Today we listen and learn English irregular verbs. In just 15 minutes we are going to explain, with lots of examples, 20 of the most common irregular verbs. All you need to do is find your headphones and relax and listen. The best way to deal with these tricky verbs is to recognize them as they are being used. Lots of listening, and lots of examples of the verbs being used will help make you familiar with the past simple and past participle verb forms. See how well you do in the quiz, check the answers at the end and start listening!
English verbs are pretty straightforward until you get to irregular verbs. These are verbs that don’t use the usual -d, -ed, or -ied spelling or pronunciation for the past simple or past participle. You probably don’t really care about learning irregular verbs. Who does, really? The point is, you want to speak English fluently and make an impression on people with your English language skills. And for this, you will need to understand the past simple and past participle verb forms so your spoken English sounds right.
Now there are plenty of tables that list irregular verbs and their forms on the internet, and you could try to just learn them by remembering them with no context. This might work if you only wanted to write in English. However, when speaking in English, this type of memorisation is not that helpful.
The rules of English grammar are largely an artificial construct with little or no bearing on the language as it is spoke.
⭐ Ben Dylan Aaronovitch, Author, Scriptwriter
The good news is there is a simpler and more memorable way to learn irregular verbs. You just need to hear them being used, over and over, in sensible spoken examples. Lots of repeat listening practice of irregular verbs being used will help you recognize them when others are using them. Importantly, you will hear the correct form being used and you will notice when they are not correct.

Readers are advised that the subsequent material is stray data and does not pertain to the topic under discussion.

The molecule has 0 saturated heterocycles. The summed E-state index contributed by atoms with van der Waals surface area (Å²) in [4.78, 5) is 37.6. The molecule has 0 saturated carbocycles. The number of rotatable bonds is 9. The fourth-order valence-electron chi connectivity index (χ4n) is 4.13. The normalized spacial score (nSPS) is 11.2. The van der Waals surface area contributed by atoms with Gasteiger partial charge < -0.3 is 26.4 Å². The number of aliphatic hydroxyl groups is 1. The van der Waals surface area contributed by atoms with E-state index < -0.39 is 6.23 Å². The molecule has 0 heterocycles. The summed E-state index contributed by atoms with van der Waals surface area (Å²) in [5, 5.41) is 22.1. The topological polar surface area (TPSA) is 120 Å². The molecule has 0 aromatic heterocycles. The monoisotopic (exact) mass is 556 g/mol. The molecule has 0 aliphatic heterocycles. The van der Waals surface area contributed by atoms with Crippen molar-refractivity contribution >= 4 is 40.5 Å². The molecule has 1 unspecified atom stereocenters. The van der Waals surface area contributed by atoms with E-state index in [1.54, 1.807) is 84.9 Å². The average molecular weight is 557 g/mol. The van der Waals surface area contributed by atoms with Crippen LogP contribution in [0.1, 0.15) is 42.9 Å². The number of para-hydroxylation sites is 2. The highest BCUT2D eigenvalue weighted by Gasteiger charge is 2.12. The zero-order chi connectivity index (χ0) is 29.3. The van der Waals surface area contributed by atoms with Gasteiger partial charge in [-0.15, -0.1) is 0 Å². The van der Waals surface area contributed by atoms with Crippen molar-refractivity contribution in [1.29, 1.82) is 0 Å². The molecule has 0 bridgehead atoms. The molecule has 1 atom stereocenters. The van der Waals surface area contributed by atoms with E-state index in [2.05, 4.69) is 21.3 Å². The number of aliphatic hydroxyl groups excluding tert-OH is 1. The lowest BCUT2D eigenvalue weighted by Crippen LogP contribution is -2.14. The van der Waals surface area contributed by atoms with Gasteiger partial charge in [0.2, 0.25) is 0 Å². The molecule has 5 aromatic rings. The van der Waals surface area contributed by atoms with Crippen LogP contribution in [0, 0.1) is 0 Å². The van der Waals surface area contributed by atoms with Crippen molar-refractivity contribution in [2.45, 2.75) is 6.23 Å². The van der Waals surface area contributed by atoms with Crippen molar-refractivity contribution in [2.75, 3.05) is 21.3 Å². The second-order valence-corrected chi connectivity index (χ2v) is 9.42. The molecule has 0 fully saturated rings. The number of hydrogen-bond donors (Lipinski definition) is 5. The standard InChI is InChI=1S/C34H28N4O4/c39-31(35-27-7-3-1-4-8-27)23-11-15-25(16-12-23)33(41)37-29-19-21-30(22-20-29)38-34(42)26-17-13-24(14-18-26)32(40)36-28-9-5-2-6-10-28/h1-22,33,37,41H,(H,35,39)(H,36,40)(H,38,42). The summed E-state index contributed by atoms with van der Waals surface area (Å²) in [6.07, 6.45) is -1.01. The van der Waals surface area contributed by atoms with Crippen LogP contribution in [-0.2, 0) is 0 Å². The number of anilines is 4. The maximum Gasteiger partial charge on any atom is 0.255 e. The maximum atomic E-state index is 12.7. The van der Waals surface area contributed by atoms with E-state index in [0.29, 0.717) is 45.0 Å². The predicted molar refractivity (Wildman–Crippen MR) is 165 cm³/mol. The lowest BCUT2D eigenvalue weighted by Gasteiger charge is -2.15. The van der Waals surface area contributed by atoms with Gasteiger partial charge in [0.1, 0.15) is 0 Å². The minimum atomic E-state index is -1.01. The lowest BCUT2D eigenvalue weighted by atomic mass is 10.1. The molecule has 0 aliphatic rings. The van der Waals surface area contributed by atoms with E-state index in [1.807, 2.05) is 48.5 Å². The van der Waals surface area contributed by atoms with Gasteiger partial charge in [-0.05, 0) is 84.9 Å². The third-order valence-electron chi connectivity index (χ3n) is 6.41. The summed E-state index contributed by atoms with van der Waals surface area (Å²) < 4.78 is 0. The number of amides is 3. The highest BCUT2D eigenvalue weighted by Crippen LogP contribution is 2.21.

Don’t forget that all of our lessons come with a free pdf transcript which you can download from our website right now.
Participle Tense Wedding Recap Irregular Memorisation Pleasant
|In The Past||10|
|Do You Find||3|
|The Past Participle||2|
|Form For The||2|
|Test Yourself On||2|
|Give You A||2|
|One Form For||2|
|Irregular Verb In||2|
|The Verb To||2|
|Used In The||2|
Transcript: 20 Irregular Verbs To Make You A Better English Speaker With English Grammar Listening Practice
Do you find English verbs difficult? And in particular, do you find verbs in the past tense difficult? And do you find English verbs that are irregular in the past tense difficult? I bet you do. This is one of the areas which English language learners struggle most with, when they start to speak. So let’s give you some help on this today?
How about you sit with a cup of tea or a mug of coffee and do some English listening practice, which will help you with your speaking? And I’ll give you a quiz , so that you can test yourself on this.
Hello, I’m Hilary, and you’re listening to Adept English. We will help you to speak English fluently. All you have to do is listen. So start listening now and find out how it works.
So there are lots of very common English verbs that are irregular in the past tense - that means they don’t follow the normal pattern. What a pain in the neck! But rather than avoid them, let’s ‘take the bull by the horns’ as we say - and do some work on them. How about I quiz you, I give you a test on 20 of the most common English verbs that are irregular in the past tense? Then you can see how many you get right. And I’ll go through the answers, so that you’ll hear what is correct - and you’ll be more likely to remember it in future.